This is no more correct than the low height. What's correct is allowing the chest to open and setting up your appropriate height for that. So again I'm letting the hip points come this way. This time I'm allowing the ribs and the chest to open. Some people like to interlace your fingers together. That's okay. But you can also press down on the upper arms and imagine contacting the space between the scapula, the shoulder blades and back to help open that uppermost part of the back. Be careful not to press the head into the floor as you do this. To keep your neck relaxed. And then there's a little variation you can do where you stand on one foot. Bring one leg up. You can hold that leg with one hand and then bring the other leg part way up and extend out. You can see that I've got the foot higher than my hips. And then as you come down just float down a little bit and you're trying to drop. I'm going to show you're not lifting your leg but I'm just lifting so you can see here. You're trying to drop from here not from the foot. So you stay up in the air and you're stretching the front of the thigh and primarily the thigh crease. Just a few breaths there can make a huge difference for the feeling when you're up. And then exhale. Bring your second leg up. Hold on. Bring the first leg up and then extend it out. Reach long through the heels. Pull the toes back. Internally rotate the leg just a little bit and descend from the top of the thigh. Imagine this is the part of the leg that you want to bring down. And don't even think about getting that leg all the way to the floor. Maybe the tenth or fifteenth or fiftieth time you do this. You'll just be there and suddenly you'll feel the floor under your foot. Not because it's been the goal. See if I do that right now I'm overarching my back. So that is not the goal. Okay. So then bending the bottom leg put it on the floor. Put your first leg on the floor. Now remember you may have been here the whole time or here. But when you come out you lift up once again. Remove the block. And now raise your heels and just try to scoop the lower back long on your way out. And remove the blanket so that you can rest flat on your back for a few moments. Maybe a little pelvic tilting or shimmy. Smiling because this one always feels so good. It's helpful to rest a little bit when you do something that is kind of vigorous so that you've got some juice for the next piece. Okay. So now I'm going to roll over. Actually before I roll over I'm going to lift one leg and then the other. And I'm going to pull the knees into my chest but I want to encourage you as you do this to you're pulling your knees in but you're also resisting the legs away as though you didn't quite want to let your legs come in too fast. And as you do this it's kind of amazing because as you do this the lower back spreads width wise and it also lengthens. So it's really nice after doing something like that bridge pose. And then you can even curl up and you can stretch your arms out, you can lift up towards your legs, flex your feet, stretch your arms out parallel to the floor. There's a name for this but I forget it. And then feet back to the floor.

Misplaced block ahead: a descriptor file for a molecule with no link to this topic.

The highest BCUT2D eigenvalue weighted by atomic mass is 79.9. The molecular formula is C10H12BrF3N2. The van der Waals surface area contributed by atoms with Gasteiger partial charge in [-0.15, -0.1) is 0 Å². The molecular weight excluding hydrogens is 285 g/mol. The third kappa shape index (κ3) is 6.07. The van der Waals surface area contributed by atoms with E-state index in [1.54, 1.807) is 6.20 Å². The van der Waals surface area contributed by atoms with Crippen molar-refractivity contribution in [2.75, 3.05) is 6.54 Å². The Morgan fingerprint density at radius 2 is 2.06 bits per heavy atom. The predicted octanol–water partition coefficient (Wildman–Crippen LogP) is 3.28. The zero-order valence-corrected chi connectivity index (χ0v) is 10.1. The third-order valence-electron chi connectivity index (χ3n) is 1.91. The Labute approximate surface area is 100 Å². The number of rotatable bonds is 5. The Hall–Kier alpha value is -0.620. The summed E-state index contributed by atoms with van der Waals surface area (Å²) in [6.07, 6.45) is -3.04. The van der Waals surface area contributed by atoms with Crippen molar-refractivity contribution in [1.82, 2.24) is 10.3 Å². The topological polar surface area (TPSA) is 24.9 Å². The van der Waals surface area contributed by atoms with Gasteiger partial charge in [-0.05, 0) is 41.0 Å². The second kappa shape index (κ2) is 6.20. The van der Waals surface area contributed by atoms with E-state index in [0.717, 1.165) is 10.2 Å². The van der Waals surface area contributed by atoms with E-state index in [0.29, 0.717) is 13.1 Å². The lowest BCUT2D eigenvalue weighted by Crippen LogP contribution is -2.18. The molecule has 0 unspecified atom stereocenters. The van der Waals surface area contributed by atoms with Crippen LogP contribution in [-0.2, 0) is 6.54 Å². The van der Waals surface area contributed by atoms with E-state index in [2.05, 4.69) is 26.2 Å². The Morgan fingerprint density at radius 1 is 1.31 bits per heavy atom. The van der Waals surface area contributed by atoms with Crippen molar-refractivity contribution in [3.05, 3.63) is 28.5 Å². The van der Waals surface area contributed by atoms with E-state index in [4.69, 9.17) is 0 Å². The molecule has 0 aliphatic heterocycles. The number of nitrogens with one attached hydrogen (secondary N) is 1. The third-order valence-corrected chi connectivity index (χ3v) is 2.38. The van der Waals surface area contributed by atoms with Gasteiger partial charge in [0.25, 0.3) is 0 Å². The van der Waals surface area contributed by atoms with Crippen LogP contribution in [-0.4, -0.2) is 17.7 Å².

Okay. So now rolling over one more before we get to the action of the supported shoulder stand with chair is just to come into a long stretch of the spine in the half dog pose. Half dog pose I think of as hips behind the knees and arms out front. And the arms are straight and you just rest your head down. Now if your head doesn't rest easily down it's really not that great on your neck and shoulders so you can take a blanket or even a block and give yourself something to rest your head on. And all this here can let go and you can work on the lengthening of your spine and just deep breathing. Enjoy the lusciousness of this. After a few breaths you can even just let the forearms relax, let the elbows relax and let the forearms down. And then up and now we're going to get our chair and bring the chair back to set up for the supported shoulder stand. So magically my chair and round bolster have appeared a little bit like the old Julia Child programs when she had some things prepared ahead of time. So here we are for the chair shoulder stand. What I'm going to do is take this mat, bring the chair not too close to the wall. Sometimes you might want to put your foot up on the wall but I don't think I want to do that today. Give you the opportunity to, I like to leave a little bit of the mat up so that I'm sure not to have my bones somehow like if I put it flush with a chair like this it's very likely that my bone would end up being supported by the hard chair. So just give a little bit of extra, not too much. And then I know that this bolster is high enough that I'm not going to get the traction I want so I'm going to put this blanket under the front legs of the chair to give me more space from here to here. Now sometimes what we do when we don't have bolsters is we take, just fold up three to four blankets and get a height that's good for you. How do you know? You experiment. So if you watch and practice this a few times you will know exactly what's right for you. This is the equipment that you have maybe when you go to your studio have different equipment and you have to experiment some. So this takes a little time. So I am all set. I'm going to straddle the chair. When you straddle the chair you're quite close to the edge. You see if I push this down I'm quite close to the edge. So I'm not quite ready to go back yet. I'm going to suggest that you put your legs over the top and scoot in a little bit. You can see that I'm not so close to the edge now. And this is much safer when you're rolling down so that you don't flip off the back edge. And I'm going to go in even further. And then this, if you'll take a look, this part of the leg of the chair is continuous with the back of the chair. So you can start by holding onto the back of the chair and then walk down. Starting with the edge you hold onto the legs of the chair and then you walk down. Now I can feel my back resting on the edge of the chair. And I'm going to bend my elbows and I can feel the bolster and that gives me some comfort because I know it's there. And then I scoot back. All that scooting forward then you have to scoot back again so that your sacrum is on the edge of the chair and not the curvy part of your lower back. And then the reason why I don't use a sticky mat under all of this is because I like to be able to adjust.